Every city has grown out from heritage neighborhoods, uniquely identifiable by the presence of big, old, fruit and nut trees originally planted by our great-great-grandparents as food assets. After decades of suburban sprawl and in-fill housing, most of the trees have been eliminated. Finding a fruit tree in the city can indicate that you’re in a heritage neighborhood. Things change: ask a resident today and often you’ll hear they don’t know what kind of tree it is and consider it to be a nuisance, haven’t tended to its care, nor tasted the fruit!
This year I wanted to become more sustainable by offsetting my food costs with foraged food. The season started with the Seed Swap held at the main branch of the County Library in Klamath Falls, Oregon, last winter. I brought seeds of alpine plants I gathered in the mountains and traded for carrot seeds from a local gardener. Then I raised my hand and asked if the group was planning to make an effort to harvest neglected tree fruit. A signup sheet was passed around and about five people were interested, on a wait-and-see basis, reporting that it had been many years since the last good fruit yield in this town.
Through email and meetings the urban foraging group started thinking about the Senior Center, whose members probably know of, or have, apple trees to share, and would they like to have a cider-making fund-raiser? The Senior Center director said yes; our group ran a clip-out add in the Senior Center flyer in the newspaper to connect with them. We needed a place to store apples before cider making, and I asked the Klamath Food Bank for the use of their cold storage — they said yes.
We lacked a cider press and grinder, so I asked the local Tool Library if they could acquire one; they said not unless it was donated. Then questions came up about liability insurance and ladders. To move forward, we met with a rep from the Oregon Food Bank headquarters in Portland, who explained how farm produce is gleaned from Willamette Valley and donated to a network of food banks around the state. In fact, our local home gardeners and farmers contribute 30,000 pounds of produce each year. I asked for guidance from a more experienced group, the Portland Fruit Tree Project; they shared their volunteer waiver forms.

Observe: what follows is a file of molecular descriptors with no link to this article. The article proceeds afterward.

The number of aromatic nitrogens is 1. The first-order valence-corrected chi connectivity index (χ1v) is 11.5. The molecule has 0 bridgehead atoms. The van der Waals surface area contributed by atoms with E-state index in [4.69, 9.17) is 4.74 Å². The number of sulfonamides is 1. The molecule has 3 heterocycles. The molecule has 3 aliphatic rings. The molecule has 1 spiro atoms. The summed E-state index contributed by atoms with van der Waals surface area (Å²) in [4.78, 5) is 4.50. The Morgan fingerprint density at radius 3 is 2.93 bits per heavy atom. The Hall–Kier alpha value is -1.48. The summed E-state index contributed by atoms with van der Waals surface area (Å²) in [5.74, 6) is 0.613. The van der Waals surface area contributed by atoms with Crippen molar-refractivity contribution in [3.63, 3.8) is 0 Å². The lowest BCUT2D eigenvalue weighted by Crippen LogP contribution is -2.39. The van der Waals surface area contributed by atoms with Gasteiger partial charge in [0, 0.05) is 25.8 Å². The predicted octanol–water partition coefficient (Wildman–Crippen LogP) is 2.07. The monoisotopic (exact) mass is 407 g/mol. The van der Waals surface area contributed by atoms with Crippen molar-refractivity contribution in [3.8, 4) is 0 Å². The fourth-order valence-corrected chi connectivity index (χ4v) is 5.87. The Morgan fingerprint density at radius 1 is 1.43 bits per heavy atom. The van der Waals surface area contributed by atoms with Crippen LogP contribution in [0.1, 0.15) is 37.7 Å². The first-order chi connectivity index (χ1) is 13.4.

By springtime, undaunted and still inspired, I began taking walks in the old neighborhoods to spot baby tree fruit. It helped that the Klamath County Museum held several plant ID walks in the parks. I went on the walks and attended a class from the OSU Extension on fruit trees.
I learned that in this area we have a moderately good climate for stone fruit: cherries, peaches, apricots, and the native Klamath Plum. Plus, the rosaceous family fruit: apples of many types, pear, quince, and rosehips. Ornamental trees have fruit that sometimes looks like edible fruit. My strategy was to return weekly to observe the ripening. Like foraging birds and deer, I had an urban food route.
It was early summer when an unexpected frost threatened the fruit blossoms and the group’s wait-and-see inertia froze in place. Yet, by mid-summer the fruit was ripening and it turned out to be a banner year! Among new friends, whoever was ready to process the fruit got a box full. I purchased extra canning jars, a scale to weigh pounds of fruit, and I wanted to try dehydrating too. A farmer friend told me how he built a bulk dehydrator for apples in his greenhouse and I built the same in my greenhouse.
Foraged fruit is not like the supermarket variety: blemish-free, extra-large, and grown out of region. None-the-less, foraged fruit can be processed at the peak of ripeness with superior flavor over any Big-Ag fruit. Canning recipes call for a fixed amount of sugar, which, with ripe fruit creates overly sweet preserves — instead, add sugar to taste.
There is a best way to preserve each type of fruit and overall there are nine different ways to preserve fruit: jam, jelly, marmalade, conserve, butter, preserves, syrup, paste, and leather. Jars can be sealed with wax or by water-bath canning. The dehydrator worked great and the fruit needed nothing more than a blanching before dehydrating.
Fortunately, double checking the plant ID book vetoed eating toxic horse chestnut and wax berry that I had misidentified as sweet chestnut and snow berry. The chestnuts will be used with pinecones for holiday decorations. Another warning heeded was do not pick up fruit already on the ground because it is likely contaminated with bacteria from roaming critters
My top two foodie picks are: 1) partially dehydrate apple rings, and then soak in orange juice, then finish dehydrating, making a fun apple-orange flavor; 2) make syrup from rosehips and honey, then drizzle over fresh pears, creating the most delicious flavor I’ve ever experienced. Next year with the right juicing equipment, I hope to make equally exciting refreshment that isn’t all foam and sediment as from the usual home juicer. Yeah, you could say it was a good season for a foraging foodie.
More ideas for your homestead and small house are in Christopher James Marshall’s holistic guide, Hut-Topia: How to Create Sustainable Small Homes and Homesteads. Read all of his MOTHER EARTH NEWS posts here including his articles Dual-Mode Hot Water System Heated with Solar and Wood, Six Things You Can Repurpose into Homestead Mojo, and Livable Space Design for Tiny Homes. Read all of Christopher's MOTHER EARTH NEWS posts here.
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